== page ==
Reversing the format of a Parliamentary Select Committee, Voice of the Future is unique event that allows a panel of early career scientists the opportunity to question Senior parliamentarians and government figures on issues relating to Science Policy. 

The event, organised by the Royal Society of Biology, on behalf of the Parliamentary Science and Technology Committee, usually takes place in Westminster; however, this year the event was held via zoom on Wednesday 10 March as a result of COVID-10 restrictions. The students asking questions were all representatives from UK Learned Societies across STEM (Science, Technology, Engineering and Mathematics) disciplines.

Morning Session 

Dr Mark Downs, Chief Executive for the RSB welcomed the Committee and opened proceedings with a short speech before Amanda Solloway MP, Minister Science, Research and Innovation was questioned on the Government’s plans to protect the gains in gender equality within STEM, and how the government will support universities to combat the unhealthy work-life balance within research. Solloway discussed the development of the new R&D “people and culture” strategy and stressed the importance of having an open and inclusive research and development culture to ensure scientists, researchers and innovators feel secure in the longevity of their careers.

Chi Onwurah MP, Shadow Minister for Science Research and Digital followed, and was questioned on the Governments plans and funds in place to promote and ensure equality, diversity, and inclusion within science. As one of several MPs featured in a public health message encouraging COVID-19 vaccine uptake in BAME communities, Onwurah commented on how important it is to address the sources of misinformation found on social media platforms and talk about research development, particularly around the vaccine in an open and transparent way.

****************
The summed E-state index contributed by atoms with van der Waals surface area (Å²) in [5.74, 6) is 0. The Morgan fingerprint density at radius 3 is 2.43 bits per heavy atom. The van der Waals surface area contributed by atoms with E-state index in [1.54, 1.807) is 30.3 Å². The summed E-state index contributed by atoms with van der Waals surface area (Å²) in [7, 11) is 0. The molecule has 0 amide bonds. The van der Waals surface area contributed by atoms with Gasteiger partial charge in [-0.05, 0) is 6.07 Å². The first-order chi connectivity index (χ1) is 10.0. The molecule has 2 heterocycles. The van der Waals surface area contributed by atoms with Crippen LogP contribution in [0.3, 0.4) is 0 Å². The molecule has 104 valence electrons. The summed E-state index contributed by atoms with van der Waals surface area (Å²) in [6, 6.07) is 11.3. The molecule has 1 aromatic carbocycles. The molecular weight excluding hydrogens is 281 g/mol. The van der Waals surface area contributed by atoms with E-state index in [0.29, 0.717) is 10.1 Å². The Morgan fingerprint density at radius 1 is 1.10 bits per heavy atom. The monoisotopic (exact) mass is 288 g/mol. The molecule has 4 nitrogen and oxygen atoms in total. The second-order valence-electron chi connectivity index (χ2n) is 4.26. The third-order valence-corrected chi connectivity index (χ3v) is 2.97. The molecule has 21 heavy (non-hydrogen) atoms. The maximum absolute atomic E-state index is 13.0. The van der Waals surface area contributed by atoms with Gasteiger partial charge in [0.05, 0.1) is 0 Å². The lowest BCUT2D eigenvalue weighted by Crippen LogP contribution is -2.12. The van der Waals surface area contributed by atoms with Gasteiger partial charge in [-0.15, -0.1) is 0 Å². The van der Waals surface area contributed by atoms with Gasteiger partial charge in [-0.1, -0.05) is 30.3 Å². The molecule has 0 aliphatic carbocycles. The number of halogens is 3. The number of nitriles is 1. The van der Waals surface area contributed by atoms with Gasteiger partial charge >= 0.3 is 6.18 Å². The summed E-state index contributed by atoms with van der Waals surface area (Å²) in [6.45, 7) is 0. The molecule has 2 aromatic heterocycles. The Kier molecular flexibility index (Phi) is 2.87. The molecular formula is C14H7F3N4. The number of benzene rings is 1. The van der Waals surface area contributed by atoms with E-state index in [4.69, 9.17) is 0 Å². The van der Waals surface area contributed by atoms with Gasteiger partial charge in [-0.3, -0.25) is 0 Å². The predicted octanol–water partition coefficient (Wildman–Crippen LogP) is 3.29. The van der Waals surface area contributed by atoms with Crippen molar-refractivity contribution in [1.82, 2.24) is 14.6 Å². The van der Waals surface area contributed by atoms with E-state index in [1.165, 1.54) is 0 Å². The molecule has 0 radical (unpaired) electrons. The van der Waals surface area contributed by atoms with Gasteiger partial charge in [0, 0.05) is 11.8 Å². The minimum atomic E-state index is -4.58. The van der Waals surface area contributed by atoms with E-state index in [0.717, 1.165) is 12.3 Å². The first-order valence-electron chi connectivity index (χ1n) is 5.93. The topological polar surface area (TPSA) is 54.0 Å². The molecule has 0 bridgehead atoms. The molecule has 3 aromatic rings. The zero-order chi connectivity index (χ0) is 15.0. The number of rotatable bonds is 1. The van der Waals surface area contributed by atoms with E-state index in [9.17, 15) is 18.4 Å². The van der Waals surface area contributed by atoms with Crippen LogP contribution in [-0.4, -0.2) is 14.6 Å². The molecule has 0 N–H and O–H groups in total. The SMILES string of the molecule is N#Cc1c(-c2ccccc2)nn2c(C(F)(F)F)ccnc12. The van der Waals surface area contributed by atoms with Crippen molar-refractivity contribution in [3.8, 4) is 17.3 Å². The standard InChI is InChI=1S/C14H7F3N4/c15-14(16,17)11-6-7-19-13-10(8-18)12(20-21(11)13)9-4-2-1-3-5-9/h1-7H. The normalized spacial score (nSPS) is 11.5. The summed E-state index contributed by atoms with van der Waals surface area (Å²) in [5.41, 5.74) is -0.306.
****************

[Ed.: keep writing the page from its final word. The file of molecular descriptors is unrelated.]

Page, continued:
Afternoon Session 

The afternoon session was led by the Government’s Chief Scientific Advisor, Sir Patrick Vallance, who began by discussing the lessons he would like to take away from the pandemic, such as how to work collaboratively to develop medicines more quickly. Sir Vallance highlighted the cooperative approach to the COVID-19 vaccine - it was remarkable to see the paralleled work between academics, small companies, large companies, regulators, and manufacturers for a common goal. Sir Vallance went onto discuss the importance of critical thinking, and recognising that science rarely has a definitive answer, and that is the beauty of it. 

The Nutrition Society was represented by Almudena Goas, University of Surrey who asked her question to Sir Vallance – ‘What new approaches can be and are being taken to address the prevention and amelioration of health from an early age?’

Sir Vallance highlighted that as many disease patterns are programmed early in life from exposure to certain diets and environments, it is not a simple area to tackle at any point, and whilst it is important to think about diet, exercise, and lifestyle at all life stages, it is particularly important in early life. The past year highlighted Obesity as a major risk factor for poorer COVID-19 outcomes and this has almost certainly been a factor in some of the poor outcomes seen in the UK. Whilst the recent government report on Obesity has stressed that tackling these issues is challenging and requires a whole systems approach, there are many groups within the Department of Health and Social Care that are continuously looking at ways to improve the nutrition and health of the population.  

The final session involved questions being posed to members of the House of Commons Science and Technology Select Committee, including its chair Rt Hon Greg Clark MP. Never has there been a year before 2020, that scientists have had such as high profile and the committee highlighted the need for more scientists to get politically involved. The committee went on to discuss the role of hydrogen in achieving Net Zero and how to combat plastic pollution before ending the event on a lighter note. Each MP shared a scientific discovery they’d like to see in their lifetime, and answers ranged from human teleportation to curing world hunger.